9 Leap Day Ideas for Your Social Media (With Examples from Real Brands + Creators)
In 2024, we’re getting a bonus day in February.
Leap Day rolls around on February 29 only once every four years, and baking it into your social media marketing plan offers a fun way to connect with your audience and customers.
In this article, I’ll walk you through nine out-of-the-box ways to celebrate Leap Day — whether you’re a creator or a brand.
But first, it’s helpful to have a little context on Leap Years before kicking off any special marketing campaigns. Why does February 29th pop up in our calendars every four years?
Here’s the Cliff Notes version: It takes a smidge more than 365 days for the Earth to orbit around the sun — 365.2422, to be precise. This means our neat-and-tidy 12-month calendar would eventually drift out of sync with our seasons without intervention. That quarter of a day has to go somewhere.
The solution? To ‘save up’ those quarter days so that every four years, we get one full extra day to keep our calendar in check. (We have Pope Gregory XIII in 16th-century Rome to thank for the Gregorian calendar system.)
It works so well that most folks have no idea until a Leap Day rolls around in February — and you knock their socks off with one of these tongue-in-cheek marketing campaigns.
1. Wish all the ‘leaplings’ happy birthday
Imagine only having a birthday every four years. Leaplings — those born on 29 February during a Leap Year — could probably use a little extra love when their day finally rolls around.
Another great option if you’re a social media marketer for a business: Check in with your coworkers to see if anyone was born on a Leap Day. “This is Fred; he’s our youngest teammate at six years old,” has the makings of a hit behind-the-scenes post.
2. A one-day-only sale or experience
A day that we only get to experience once every four years is a brilliant opportunity for a flash sale — especially because, unlike the din of Black Friday or Small Business Saturday — you likely won’t be competing with every other brand in your industry for attention.
Here’s a fun example of Leap Day marketing from Weddings with Joy dress shop. They’re going all out this year with a special Leap Day experience for brides who book fittings on February 29th.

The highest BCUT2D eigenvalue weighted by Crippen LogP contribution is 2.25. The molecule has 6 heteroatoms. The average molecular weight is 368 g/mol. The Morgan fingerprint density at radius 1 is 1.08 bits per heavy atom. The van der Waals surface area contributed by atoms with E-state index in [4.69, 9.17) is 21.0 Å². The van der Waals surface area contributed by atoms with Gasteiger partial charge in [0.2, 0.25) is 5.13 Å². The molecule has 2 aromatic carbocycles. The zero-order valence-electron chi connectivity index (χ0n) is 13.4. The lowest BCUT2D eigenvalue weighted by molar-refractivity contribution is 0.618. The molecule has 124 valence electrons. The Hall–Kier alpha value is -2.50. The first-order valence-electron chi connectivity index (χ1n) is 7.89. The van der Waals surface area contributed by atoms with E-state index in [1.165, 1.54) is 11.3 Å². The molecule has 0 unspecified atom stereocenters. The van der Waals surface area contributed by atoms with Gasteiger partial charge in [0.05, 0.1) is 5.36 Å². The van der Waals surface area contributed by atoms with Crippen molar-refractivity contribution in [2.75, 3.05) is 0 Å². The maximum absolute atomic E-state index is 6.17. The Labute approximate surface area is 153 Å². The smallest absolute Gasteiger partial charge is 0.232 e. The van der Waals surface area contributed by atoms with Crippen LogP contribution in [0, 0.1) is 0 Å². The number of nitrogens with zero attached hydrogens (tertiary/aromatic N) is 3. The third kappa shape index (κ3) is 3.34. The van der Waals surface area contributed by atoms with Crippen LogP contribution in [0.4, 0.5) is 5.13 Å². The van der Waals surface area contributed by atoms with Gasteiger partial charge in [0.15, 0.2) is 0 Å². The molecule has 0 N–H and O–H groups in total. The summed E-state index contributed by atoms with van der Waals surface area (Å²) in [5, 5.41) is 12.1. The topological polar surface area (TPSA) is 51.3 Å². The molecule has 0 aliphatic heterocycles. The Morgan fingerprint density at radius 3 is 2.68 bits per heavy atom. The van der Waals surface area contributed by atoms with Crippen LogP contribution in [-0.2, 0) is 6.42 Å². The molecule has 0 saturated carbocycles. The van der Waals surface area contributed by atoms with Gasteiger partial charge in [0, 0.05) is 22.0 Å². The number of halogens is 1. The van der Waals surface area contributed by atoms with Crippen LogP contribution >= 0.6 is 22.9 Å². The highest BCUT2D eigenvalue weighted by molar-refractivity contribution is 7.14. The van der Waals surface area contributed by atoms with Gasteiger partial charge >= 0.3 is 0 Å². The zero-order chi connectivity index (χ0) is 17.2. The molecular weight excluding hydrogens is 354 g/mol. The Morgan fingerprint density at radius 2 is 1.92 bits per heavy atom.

They’ll be able to win “various prizes with the number 29 attached to it,” too. Which brings us to tactic #3…
3. Go all-in on 366, 29, or four
Indulge in some number play with a sale that nods to one of the special numbers we associate with a Leap Day — 366 (for the 366 days in 2024), 29 (the date in February), or four (the fact that it only rolls around every four years).
That might mean a cost reduction to whatever price point makes sense for you in the range of numbers above. You could also get creative with, say, a switching up of subscription terms — think a bundle deal that lasts a four-year term rather than annually.
Independent bookstore Downtown Books (@downtownbooksmto) is going this route with 29 percent off any book, but only on the big day.
4. Propose a partnership
If you’ve seen Leap Year, the movie with Amy Adams and Matthew Goode, you’ll know it’s a weird old tradition for women to flip gender roles on their heads and propose to their partners on Leap Day.
The somewhat outdated tradition is known as Bachelor’s Day. It originates from an Irish folk tale in which a nun, St. Brigid, petitioned the Irish patron saint, St. Patrick, to allow women to propose to men, too (the latter were taking too long to do so, apparently).
St. Patrick consented to allow women to pop the question — but only on one day, every four years.
The tradition has evolved somewhat, with many believing that no matter who proposes, a Leap-Year engagement is good luck. Plus, it’s a great date.